Documents in Early American
Jay Court, On Advisory Opinions
Letter from the Supreme Court to President George Washington (1793)
[The Washington administration asked the Supreme Court to advise the president on the proper interpretation of treaties regarding U. S. relations with Britain and France during the War of the French Revolution (wherein the British and French were at war and the U. S. was trying to maintain neutrality). The Supreme Court declined the request. This has been used as the main precedent by the Court for not giving its opinion as advice. It will give its opinion only in a case brought before the Court in a judicial manner. John Jay was the chief justice. The other justices were James Wilson, John Blair, James Iredell, and William Paterson]
We have considered the... Question stated in a Letter written to us [from the Washington administration, by Thomas Jefferson,] Secretary of State...
The lines of Separation drawn by the Constitution between the three Departments of Government, their being in certain Respects checks on each other, and our being judges of a court in the last Resort, are Considerations which afford strong arguments against the Propriety of our extrajudicially deciding the questions alluded to; especially as the Power given by the Constitution to the President of calling on the Heads of Departments for opinions, seems to have been purposely as well as expressly limited to executive Departments.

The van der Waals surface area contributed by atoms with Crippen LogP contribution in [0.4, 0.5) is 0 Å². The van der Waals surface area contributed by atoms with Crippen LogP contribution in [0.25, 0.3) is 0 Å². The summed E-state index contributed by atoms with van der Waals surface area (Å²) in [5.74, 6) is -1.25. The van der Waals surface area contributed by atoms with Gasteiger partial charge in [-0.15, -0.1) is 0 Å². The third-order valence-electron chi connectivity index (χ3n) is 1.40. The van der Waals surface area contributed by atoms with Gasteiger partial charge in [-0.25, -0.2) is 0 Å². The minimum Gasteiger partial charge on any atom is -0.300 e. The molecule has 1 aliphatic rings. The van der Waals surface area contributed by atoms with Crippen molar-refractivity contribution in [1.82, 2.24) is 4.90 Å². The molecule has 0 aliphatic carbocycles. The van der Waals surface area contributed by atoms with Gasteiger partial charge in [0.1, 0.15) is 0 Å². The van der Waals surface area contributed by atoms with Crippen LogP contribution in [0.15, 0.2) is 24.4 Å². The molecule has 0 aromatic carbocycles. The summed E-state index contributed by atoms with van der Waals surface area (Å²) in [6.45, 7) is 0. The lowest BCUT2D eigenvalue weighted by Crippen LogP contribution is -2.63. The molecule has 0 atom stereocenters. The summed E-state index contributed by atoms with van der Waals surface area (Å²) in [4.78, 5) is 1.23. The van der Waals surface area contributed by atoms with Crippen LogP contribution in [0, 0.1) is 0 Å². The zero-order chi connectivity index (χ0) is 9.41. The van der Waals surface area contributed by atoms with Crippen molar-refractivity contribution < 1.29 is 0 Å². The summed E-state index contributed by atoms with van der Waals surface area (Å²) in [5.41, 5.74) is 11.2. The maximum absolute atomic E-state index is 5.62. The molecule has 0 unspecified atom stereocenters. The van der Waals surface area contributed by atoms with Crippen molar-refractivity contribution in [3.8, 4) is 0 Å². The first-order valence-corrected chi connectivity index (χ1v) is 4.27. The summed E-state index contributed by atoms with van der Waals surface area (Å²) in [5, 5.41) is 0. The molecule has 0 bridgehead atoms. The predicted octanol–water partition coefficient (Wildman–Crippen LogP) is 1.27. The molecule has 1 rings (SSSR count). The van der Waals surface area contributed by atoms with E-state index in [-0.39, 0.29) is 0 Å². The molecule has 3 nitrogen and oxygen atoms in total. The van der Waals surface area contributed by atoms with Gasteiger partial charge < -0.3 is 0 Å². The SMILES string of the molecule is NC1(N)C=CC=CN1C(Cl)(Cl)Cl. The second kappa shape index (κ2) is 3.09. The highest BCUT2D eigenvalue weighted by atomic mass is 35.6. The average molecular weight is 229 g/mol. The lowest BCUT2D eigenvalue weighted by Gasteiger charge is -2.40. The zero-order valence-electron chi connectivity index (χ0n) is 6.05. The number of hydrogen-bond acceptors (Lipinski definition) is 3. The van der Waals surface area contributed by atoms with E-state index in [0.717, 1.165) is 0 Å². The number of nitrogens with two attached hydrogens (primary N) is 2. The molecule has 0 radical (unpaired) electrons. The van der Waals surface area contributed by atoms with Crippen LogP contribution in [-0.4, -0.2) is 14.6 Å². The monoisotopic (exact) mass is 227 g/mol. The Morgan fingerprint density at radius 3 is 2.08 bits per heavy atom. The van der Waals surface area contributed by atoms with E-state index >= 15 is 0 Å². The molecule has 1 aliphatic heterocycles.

We exceedingly regret every Event that may cause Embarrassment to your administration; but we derive Consolation from the Reflection, that your judgment will discern what is Right, and that your usual Prudence, Decision and Firmness will surmount every obstacle to the Preservation of the Rights, Peace, and Dignity of the united States.
in Early American History
Documents selected and edited, and web site created and maintained, by F. Thornton Miller